Two radio stations broadcast an unscheduled test of the emergency broadcast system
Naturally, in a time of heightened tensions with North Korea, people panicked for a bit
Times are tense on Guam right now. They got a lot more tense just after midnight local time on Tuesday when a pair of radio stations on the island conducted an unscheduled test of the Emergency Alert Broadcast System, triggering a temporary ripple of panic throughout the Pacific US territory.
But there was no emergency – or missiles flying through the air, for that matter. Guam Homeland Security/Office of Civil Defense said the stations, KTWG and KSTO, had simply made a mistake.
“The unauthorized test was NOT connected to any emergency, threat or warning,” the agency said in a statement posted to its Facebook page. “GHS/OCD has worked with (the stations) to ensure the human error will not occur again. There is no scheduled test of the EAS or All Hazards Alert Warning System sirens today.”
No one answered CNN’s calls to the radio stations for comment.
The message, which was also apparently broadcast on some TV stations on the island, said a “civil danger warning” had been issued for Guam.
Naturally the broadcast of such an emergency message, at a time when North Korea has threatened to attack the island with missiles, caused alarm.
One woman replied to the agency’s Facebook post with what appears to be a photo of the warning as it was broadcast on her TV, saying that “this is freaking me out.”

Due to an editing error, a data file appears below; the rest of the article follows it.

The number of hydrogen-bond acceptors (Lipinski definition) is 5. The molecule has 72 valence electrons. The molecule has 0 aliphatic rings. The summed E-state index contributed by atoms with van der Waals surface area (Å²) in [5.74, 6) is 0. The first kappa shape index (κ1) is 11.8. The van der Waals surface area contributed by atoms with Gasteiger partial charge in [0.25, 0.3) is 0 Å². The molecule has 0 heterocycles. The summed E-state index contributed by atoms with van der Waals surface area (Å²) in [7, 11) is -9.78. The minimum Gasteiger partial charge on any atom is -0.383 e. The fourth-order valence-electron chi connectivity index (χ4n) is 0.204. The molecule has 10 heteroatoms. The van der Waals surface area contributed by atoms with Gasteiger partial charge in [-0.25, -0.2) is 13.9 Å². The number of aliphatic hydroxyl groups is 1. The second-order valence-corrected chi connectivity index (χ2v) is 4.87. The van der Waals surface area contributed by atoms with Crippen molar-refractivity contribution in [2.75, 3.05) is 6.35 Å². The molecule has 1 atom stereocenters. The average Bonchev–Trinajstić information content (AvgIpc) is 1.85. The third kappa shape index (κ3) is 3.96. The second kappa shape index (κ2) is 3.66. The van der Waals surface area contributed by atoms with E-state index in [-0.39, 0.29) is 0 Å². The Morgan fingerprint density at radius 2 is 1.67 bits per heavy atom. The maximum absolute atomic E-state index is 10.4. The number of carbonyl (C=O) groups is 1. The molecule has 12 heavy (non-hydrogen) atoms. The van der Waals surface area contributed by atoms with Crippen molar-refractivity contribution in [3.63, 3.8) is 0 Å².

Another woman wondered why the stations would do such a thing.
“Why would you TEST a civil danger warning on the day we’re expecting to get bombed AND NOT INDICATE THAT IT’S A TEST,” Jade Pandora Herrera wrote in her reply to the agency’s post.
The agency had a simple message for her and everyone else on the island: don’t panic.
“Residents and visitors are reminded to remain calm, even with the continued unconfirmed reports throughout the media,” the agency said. “Remember there is no change in threat level, we continue business as usual and know there are U.S. Department of Defense capabilities in place. We continue communication with our federal and military partners and have not received official statement warranting any concern for imminent threat to Guam or the Marianas.”
North Korean leader Kim Jong Un has reportedly finished reviewing a plan to fire four missiles off Guam, saying he’s waiting to see what the “foolish Yankees” do next.
Defense Secretary James Mattis warns Kim to think twice before proceeding with that plan.
“You don’t shoot at people in this world unless you want to bear the consequences,” said Mattis, adding that if the North did indeed launch a missile attack, it would be “game on.”